One of the many qualities of a diplomat is versatility. However, at times it goes beyond the normal expectations to the unexpected which requires special training and expertise.
          In the early eighties as a young diplomat and the Head of Chancery in the Embassy in a country near Nigeria, the Mission was approached by the Nigerian community to discuss a complex issue. Nigerian traders and businessmen are residents all over West Africa and especially in this country where there were several thousands.
          The community needed a school for their children. A school that would provide a British curriculum and the teaching would be English. At that period there were no English speaking schools in the francophone country. The option for the Nigerian community was to send their children back to Nigeria for schooling. As parents we know how difficult it is to part with our dear children.
          No one in the Mission including the Ambassador had any experience we could fall back on to handling this complex and very important project.
          A committee headed by me and with representatives of the Nigerian community as members was set up. After several deliberations and consultations with experts in education, we came up with a modus operandi.
          Having raised substantial funds, we rented and refurbished a storey building downtown. It was partitioned into classrooms, offices, toilets, etc.; in fact all the essential requirements for a primary school were created. We even fashioned a play ground in the fenced compound.
          Along with our consultant we recruited teachers and a head-teacher who were mandated to set up the curriculum for the pupils. Uniforms were designed and the school was ready to take off. The pioneer pupils in the first year were slightly below one hundred, but in the second year their numbers increased to over two hundred.
          Today the Nigerian International School, as it was named, is in a permanent site and has grown into a full-fledged primary and secondary school with boarding facilities.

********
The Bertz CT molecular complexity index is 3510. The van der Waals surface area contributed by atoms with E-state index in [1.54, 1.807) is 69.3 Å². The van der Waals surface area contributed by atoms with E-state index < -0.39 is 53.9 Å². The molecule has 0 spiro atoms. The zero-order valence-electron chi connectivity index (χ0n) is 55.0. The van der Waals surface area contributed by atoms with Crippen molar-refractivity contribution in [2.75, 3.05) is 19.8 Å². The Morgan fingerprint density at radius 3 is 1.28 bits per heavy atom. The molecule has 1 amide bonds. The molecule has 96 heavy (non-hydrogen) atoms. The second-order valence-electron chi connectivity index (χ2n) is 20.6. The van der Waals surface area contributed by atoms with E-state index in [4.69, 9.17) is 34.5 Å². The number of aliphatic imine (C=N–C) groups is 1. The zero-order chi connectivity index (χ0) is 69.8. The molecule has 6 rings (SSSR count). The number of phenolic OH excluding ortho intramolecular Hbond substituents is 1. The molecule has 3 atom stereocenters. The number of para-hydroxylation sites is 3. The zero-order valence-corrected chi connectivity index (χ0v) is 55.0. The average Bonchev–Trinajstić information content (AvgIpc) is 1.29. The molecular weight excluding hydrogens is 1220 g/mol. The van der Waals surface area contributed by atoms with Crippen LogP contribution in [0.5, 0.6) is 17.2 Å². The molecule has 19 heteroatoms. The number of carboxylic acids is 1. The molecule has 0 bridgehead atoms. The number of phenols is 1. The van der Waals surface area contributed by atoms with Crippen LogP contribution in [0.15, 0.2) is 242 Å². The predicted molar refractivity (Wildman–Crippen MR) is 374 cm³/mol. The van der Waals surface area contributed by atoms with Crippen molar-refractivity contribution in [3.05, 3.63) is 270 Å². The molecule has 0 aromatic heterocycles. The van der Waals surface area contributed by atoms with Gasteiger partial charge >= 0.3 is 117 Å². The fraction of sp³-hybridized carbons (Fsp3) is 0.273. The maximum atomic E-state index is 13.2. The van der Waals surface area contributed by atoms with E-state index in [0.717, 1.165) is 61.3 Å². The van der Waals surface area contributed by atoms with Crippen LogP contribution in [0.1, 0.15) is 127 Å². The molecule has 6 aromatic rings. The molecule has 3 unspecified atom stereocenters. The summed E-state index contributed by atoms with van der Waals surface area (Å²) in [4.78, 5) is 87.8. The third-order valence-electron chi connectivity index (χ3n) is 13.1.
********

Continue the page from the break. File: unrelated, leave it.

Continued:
How great and what joy – the versatility of a diplomat beyond the confines of his training – finding solutions to complex situations. Diplomats are rolling stones that gather mosses.

Published on August 6, 2008 at 10:05 pm  Comments (2)  

The URI to TrackBack this entry is:

RSS feed for comments on this post.

2 CommentsLeave a comment

  1. Just like there are people,there are people and there are people, there are also diplomats,there are diplomats and there are diplomats.
    Diplomats are humans like you and me,but not all humans are diplomats.I believe that for everything there is a reason,if i am not mistaking you were not the first Head of Chancery your government sent to that country neither would you be the last,but your been on that sit at that particular period was a divine plan of the SUPREME BEING,it was not coincidental.
    Today some of those children might be doctors,lawyers,scientists the list could go on and on,and the fact that they are what ever they are today also boils down to one reality that when there is a will there would definately be a way.
    I give kudos to you and the members of your team for allowing yourselves be instruments of bringing people out of the darkness called IGNORANCE or do i say ILLITERACY and i GOD gives you the strength to change that which you can,the serenity to accept those you cannot and the wisdom to know the difference.

  2. We should always give God the glory in everything that comes our way,in all the things we do and try as much as possible to touch the lives of people especially children all over the world,not just kids from our country because kids all over the world deserve all the love,care and support they can get.

Leave a Reply

Fill in your details below or click an icon to log in: Logo

You are commenting using your account. Log Out /  Change )

Google+ photo

You are commenting using your Google+ account. Log Out /  Change )

Twitter picture

You are commenting using your Twitter account. Log Out /  Change )

Facebook photo

You are commenting using your Facebook account. Log Out /  Change )


Connecting to %s

%d bloggers like this: